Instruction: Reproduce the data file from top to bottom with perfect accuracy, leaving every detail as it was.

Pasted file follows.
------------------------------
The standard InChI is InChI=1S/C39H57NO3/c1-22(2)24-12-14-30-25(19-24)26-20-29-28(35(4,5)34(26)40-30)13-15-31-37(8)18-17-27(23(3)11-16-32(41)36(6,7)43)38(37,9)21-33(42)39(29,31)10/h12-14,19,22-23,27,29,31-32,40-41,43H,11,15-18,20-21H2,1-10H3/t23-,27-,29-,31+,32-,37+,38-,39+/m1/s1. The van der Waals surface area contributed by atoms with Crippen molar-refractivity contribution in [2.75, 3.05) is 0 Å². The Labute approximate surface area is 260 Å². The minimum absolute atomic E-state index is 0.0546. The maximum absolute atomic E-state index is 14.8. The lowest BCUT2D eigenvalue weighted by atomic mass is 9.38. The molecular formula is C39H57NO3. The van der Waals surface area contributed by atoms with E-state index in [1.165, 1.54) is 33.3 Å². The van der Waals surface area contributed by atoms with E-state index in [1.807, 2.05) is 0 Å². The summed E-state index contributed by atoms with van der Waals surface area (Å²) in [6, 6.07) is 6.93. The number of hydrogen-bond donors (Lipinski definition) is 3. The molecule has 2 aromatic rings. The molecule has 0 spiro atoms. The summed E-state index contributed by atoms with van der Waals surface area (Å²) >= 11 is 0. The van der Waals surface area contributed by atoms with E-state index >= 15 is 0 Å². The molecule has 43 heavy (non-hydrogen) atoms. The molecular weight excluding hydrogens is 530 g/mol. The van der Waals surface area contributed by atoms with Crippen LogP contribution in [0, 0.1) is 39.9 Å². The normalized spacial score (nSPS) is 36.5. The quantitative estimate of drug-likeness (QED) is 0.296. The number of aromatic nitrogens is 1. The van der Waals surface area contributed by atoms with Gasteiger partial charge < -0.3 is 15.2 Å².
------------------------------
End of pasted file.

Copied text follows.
The standard InChI is InChI=1S/C39H57NO3/c1-22(2)24-12-14-30-25(19-24)26-20-29-28(35(4,5)34(26)40-30)13-15-31-37(8)18-17-27(23(3)11-16-32(41)36(6,7)43)38(37,9)21-33(42)39(29,31)10/h12-14,19,22-23,27,29,31-32,40-41,43H,11,15-18,20-21H2,1-10H3/t23-,27-,29-,31+,32-,37+,38-,39+/m1/s1. The van der Waals surface area contributed by atoms with Crippen molar-refractivity contribution in [2.75, 3.05) is 0 Å². The Labute approximate surface area is 260 Å². The minimum absolute atomic E-state index is 0.0546. The maximum absolute atomic E-state index is 14.8. The lowest BCUT2D eigenvalue weighted by atomic mass is 9.38. The molecular formula is C39H57NO3. The van der Waals surface area contributed by atoms with E-state index in [1.165, 1.54) is 33.3 Å². The van der Waals surface area contributed by atoms with E-state index in [1.807, 2.05) is 0 Å². The summed E-state index contributed by atoms with van der Waals surface area (Å²) in [6, 6.07) is 6.93. The number of hydrogen-bond donors (Lipinski definition) is 3. The molecule has 2 aromatic rings. The molecule has 0 spiro atoms. The summed E-state index contributed by atoms with van der Waals surface area (Å²) >= 11 is 0. The van der Waals surface area contributed by atoms with E-state index >= 15 is 0 Å². The molecule has 43 heavy (non-hydrogen) atoms. The molecular weight excluding hydrogens is 530 g/mol. The van der Waals surface area contributed by atoms with Crippen LogP contribution in [0, 0.1) is 39.9 Å². The normalized spacial score (nSPS) is 36.5. The quantitative estimate of drug-likeness (QED) is 0.296. The number of aromatic nitrogens is 1. The van der Waals surface area contributed by atoms with Gasteiger partial charge < -0.3 is 15.2 Å².